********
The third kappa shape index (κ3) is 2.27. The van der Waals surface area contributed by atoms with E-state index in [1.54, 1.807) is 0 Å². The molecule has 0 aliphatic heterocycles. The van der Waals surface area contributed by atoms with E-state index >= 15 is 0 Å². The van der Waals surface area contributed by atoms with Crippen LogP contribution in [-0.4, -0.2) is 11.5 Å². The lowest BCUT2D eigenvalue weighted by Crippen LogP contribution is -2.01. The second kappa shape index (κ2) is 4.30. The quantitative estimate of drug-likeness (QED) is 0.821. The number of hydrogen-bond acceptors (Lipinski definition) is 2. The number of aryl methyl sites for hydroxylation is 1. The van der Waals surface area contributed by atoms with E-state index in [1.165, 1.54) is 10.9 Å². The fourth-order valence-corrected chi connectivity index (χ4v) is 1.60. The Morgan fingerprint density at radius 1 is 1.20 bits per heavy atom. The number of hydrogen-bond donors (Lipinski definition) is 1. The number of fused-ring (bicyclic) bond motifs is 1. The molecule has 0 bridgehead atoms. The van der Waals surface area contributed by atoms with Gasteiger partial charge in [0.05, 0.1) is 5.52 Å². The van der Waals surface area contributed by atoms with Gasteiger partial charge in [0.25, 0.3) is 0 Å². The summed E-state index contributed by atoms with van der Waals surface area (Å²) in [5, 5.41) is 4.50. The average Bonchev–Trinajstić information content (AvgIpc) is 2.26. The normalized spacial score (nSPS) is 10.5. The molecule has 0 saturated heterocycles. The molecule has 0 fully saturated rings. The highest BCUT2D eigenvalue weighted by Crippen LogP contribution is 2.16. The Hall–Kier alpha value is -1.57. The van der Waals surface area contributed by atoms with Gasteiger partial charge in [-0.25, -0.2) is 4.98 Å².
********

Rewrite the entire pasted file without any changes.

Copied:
The third kappa shape index (κ3) is 2.27. The van der Waals surface area contributed by atoms with E-state index in [1.54, 1.807) is 0 Å². The molecule has 0 aliphatic heterocycles. The van der Waals surface area contributed by atoms with E-state index >= 15 is 0 Å². The van der Waals surface area contributed by atoms with Crippen LogP contribution in [-0.4, -0.2) is 11.5 Å². The lowest BCUT2D eigenvalue weighted by Crippen LogP contribution is -2.01. The second kappa shape index (κ2) is 4.30. The quantitative estimate of drug-likeness (QED) is 0.821. The number of hydrogen-bond acceptors (Lipinski definition) is 2. The number of aryl methyl sites for hydroxylation is 1. The van der Waals surface area contributed by atoms with E-state index in [1.165, 1.54) is 10.9 Å². The fourth-order valence-corrected chi connectivity index (χ4v) is 1.60. The Morgan fingerprint density at radius 1 is 1.20 bits per heavy atom. The number of hydrogen-bond donors (Lipinski definition) is 1. The number of fused-ring (bicyclic) bond motifs is 1. The molecule has 0 bridgehead atoms. The van der Waals surface area contributed by atoms with Gasteiger partial charge in [0.05, 0.1) is 5.52 Å². The van der Waals surface area contributed by atoms with Gasteiger partial charge in [0.25, 0.3) is 0 Å². The summed E-state index contributed by atoms with van der Waals surface area (Å²) in [5, 5.41) is 4.50. The average Bonchev–Trinajstić information content (AvgIpc) is 2.26. The normalized spacial score (nSPS) is 10.5. The molecule has 0 saturated heterocycles. The molecule has 0 fully saturated rings. The highest BCUT2D eigenvalue weighted by Crippen LogP contribution is 2.16. The Hall–Kier alpha value is -1.57. The van der Waals surface area contributed by atoms with Gasteiger partial charge in [-0.25, -0.2) is 4.98 Å².